Overall, bebop seems to have taken many of the raw materials of swing and liberated them — the underlying harmony and rhythm of improvised jazz lines became more malleable, and improvisers embraced this new freedom with relish. However, the raw materials of be-bop and swing era jazz; 12 bar blues forms and the pop songs of the 1930s; remained central, with tunes like "I Got Rhythm", "Cherokee" and "How High the Moon" forming central planks of the education of almost every subsequent generation of jazz musician.
The classic bebop combo consisted of saxophone, trumpet, bass, drums, and piano. This was a format used (and popularized) by both Charlie Parker (alto sax) and Dizzy Gillespie (trumpet) in their 1940s groups and recordings, sometimes augmented by an extra saxophonist or guitar, occasionally adding other horns (often a trombone), or other strings (usually fiddle or violin) or dropping an instrument and leaving only a quartet.
Although only one part of a rich jazz tradition, bebop music continues to be played regularly throughout the world. Trends in improvisation since its era have changed from its harmonically-tethered style, but the capacity to improvise over a complex sequence of altered chords is a fundamental part of any jazz education.
Etymology of word
The word "bebop" is usually stated to be nonsense syllables (vocables) which were generated in scat singing, and is supposed to have been first attested in 1928. One speculation is that it was a term used by Charlie Christian, because it sounded like something he hummed along with his playing. However, possibly the most plausible theory is that it derives from the cry of "Arriba ! Arriba !" used by Latin American bandleaders of the period to encourage their bands. This squares with the fact that, originally, the terms "bebop" and "rebop" were used interchangeably. By 1945, the use of "bebop"/"rebop" as nonsense syllables was widespread in R&B music, for instance Lionel Hampton's "Hey Ba-Ba-Re-Bop", and a few years later in rock and roll, for instance Gene Vincent's "Be-Bop-A-Lula" (1956).
By the mid-1950s musicians (Miles Davis and John Coltrane among others) began to explore directions beyond the standard bebop vocabulary. Simultaneously, other players expanded on the bold steps of bebop: "cool jazz" or "West Coast jazz", modal jazz, as well as free jazz and avant-garde forms of development from the likes of George Russell.
Bebop style also influenced the Beat Generation whose spoken-word style drew on jazz rhythms, and whose poets often employed jazz musicians to accompany them. The bebop influence also shows in rock and roll, which contains solos employing a form similar to bop solos, and "hippies" of the 60s and 70s, who, like the boppers had a unique, non-conformist style of dress, a vocabulary incoherent to outsiders, and a communion through music. Fans of bebop were not restricted to the USA; the music gained cult status in France and Japan.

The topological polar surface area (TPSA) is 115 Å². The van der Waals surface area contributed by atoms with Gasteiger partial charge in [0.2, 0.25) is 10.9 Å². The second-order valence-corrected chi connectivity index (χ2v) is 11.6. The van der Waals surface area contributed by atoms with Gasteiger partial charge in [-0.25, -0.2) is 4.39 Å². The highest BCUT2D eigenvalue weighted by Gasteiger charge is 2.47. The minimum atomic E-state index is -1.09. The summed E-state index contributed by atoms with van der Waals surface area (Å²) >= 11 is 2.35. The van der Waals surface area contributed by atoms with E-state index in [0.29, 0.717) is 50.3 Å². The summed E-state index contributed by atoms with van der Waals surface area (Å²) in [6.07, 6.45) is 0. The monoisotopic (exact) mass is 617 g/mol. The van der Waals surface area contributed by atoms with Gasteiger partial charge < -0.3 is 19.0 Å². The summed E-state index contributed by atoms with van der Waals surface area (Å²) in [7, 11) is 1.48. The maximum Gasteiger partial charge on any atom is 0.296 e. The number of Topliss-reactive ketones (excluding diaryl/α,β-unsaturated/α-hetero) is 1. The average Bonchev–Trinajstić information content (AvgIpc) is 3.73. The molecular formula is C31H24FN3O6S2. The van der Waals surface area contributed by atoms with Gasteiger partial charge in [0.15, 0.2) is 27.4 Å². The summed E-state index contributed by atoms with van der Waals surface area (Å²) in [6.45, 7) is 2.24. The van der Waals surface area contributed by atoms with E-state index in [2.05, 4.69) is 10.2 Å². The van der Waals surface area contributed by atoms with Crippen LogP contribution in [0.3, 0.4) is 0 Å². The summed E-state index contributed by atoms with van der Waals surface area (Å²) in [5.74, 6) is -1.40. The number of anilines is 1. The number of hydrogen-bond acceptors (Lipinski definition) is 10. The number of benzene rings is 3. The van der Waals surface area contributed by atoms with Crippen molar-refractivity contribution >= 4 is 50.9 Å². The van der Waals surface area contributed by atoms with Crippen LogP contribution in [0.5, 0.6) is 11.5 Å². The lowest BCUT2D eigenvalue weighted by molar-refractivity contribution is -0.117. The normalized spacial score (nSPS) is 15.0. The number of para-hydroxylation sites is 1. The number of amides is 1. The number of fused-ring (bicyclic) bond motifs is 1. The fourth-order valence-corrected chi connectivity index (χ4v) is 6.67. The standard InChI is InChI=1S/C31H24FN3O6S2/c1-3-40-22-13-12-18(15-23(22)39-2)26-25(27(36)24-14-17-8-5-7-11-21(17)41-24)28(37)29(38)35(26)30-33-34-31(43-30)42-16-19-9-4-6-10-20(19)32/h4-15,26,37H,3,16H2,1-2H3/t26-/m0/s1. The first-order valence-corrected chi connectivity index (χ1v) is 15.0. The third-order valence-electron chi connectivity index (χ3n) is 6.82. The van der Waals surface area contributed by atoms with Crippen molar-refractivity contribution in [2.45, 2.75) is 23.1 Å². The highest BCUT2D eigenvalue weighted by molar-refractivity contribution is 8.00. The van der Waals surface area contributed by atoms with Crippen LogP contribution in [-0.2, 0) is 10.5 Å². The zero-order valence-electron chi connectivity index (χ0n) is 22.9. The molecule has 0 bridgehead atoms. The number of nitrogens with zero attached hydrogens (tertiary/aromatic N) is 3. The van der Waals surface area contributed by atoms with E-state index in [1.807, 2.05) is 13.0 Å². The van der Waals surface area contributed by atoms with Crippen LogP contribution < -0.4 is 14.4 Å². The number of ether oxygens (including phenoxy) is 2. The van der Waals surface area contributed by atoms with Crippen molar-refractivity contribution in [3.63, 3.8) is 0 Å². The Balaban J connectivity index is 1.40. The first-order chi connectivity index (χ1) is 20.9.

More recently, Hip-hop artists (A Tribe Called Quest, Guru) have cited bebop as an influence on their rapping and rhythmic style. Bassist Ron Carter even collaborated with A Tribe Called Quest on 1991's The Low End Theory, and vibraphonist Roy Ayers and trumpeter Donald Byrd were featured on Jazzmatazz, by Guru, in the same year. Bebop samples, especially bass lines, ride cymbal swing clips, and horn and piano riffs are found throughout the hip-hop compendium.
- ^ Online Etymology Dictionary
- ^ Jim Dawson and Steve Propes, What Was The First Rock'n'Roll Record?, 1992, ISBN 0-571-12939-0
- ^ Peter Gammond, The Oxford Companion to Popular Music, 1991, ISBN 0-19-311323-6
- Berendt, Joachim E. The Jazz Book: From Ragtime to Fusion and Beyond. Trans. Bredigkeit, H. and B. with Dan Morgenstern. Westport, CT: Lawrence Hill & Co., 1975.
- Deveaux, Scott.. The Birth of Bebop: A Social and Musical History. Berkeley: University of California Press, 1999.
- Gidden, Gary. Celebrating Bird: The Triumph of Charlie Parker. New York City: Morrow, 1987.
- Gioia, Ted. The History of Jazz. Oxford, New York: Oxford University Press, 1997.
- Baillie, Harold B. Swing to Bop: An Oral History of the Transition of Jazz in the 1940s. Oxford: Oxford University Press, 1987.
- Rosenthal, David. Hard bop: Jazz and Black Music, 1955-1965. New York: Oxford University Press, 1992.
- Verve History of Jazz page on Bebop
- for a summary of Bebop's influence today
- Download sample of "Bird of Paradise" by Charlie Parker from In a Soulful Mood
- Download sample of "Cheryl", featuring Charlie Parker and Miles Davis
- Main article: List of Bebop musicians
Notable musicians identified with bebop:
- Cannonball Adderley, alto sax
- Art Blakey, Drums
- Clifford Brown, trumpet
- Ray Brown, bass
- Don Byas, tenor sax
- Paul Chambers, bass
- Charlie Christian, guitar
- Kenny Clarke, drums
- John Coltrane, tenor sax
- Tadd Dameron, piano
- Miles Davis, trumpet
- Kenny Dorham, trumpet
- Carl Fontana, trombone
- Curtis Fuller, trombone
- Dizzy Gillespie, trumpet
- Dexter Gordon, tenor sax
- Wardell Gray, saxophone
- Al Haig, piano
- Sadik Hakim, piano
- Barry Harris, piano
- Percy Heath, bass
- Milt Jackson, vibes
- J. J. Johnson, trombone
- Duke Jordan, piano
- Lee Konitz, alto sax
- Stan Levey, drums
- Lou Levy, piano
- John Lewis, piano
- Dodo Marmarosa, piano
- Howard McGhee, trumpet
- Charles McPherson, Alto Sax
- Charles Mingus, bass
- Thelonious Monk, piano
- Wes Montgomery, guitar
- Fats Navarro, trumpet
- Charlie Parker, alto sax
- Chet Baker, trumpet
- Oscar Pettiford, bass
- Tommy Potter, bass
- Bud Powell, piano
- Max Roach, drums
- Red Rodney, trumpet
- Sonny Rollins, tenor sax
- Frank Rosolino, trombone
- Sonny Stitt, tenor and alto sax
- Lucky Thompson, tenor sax
- George Wallington, piano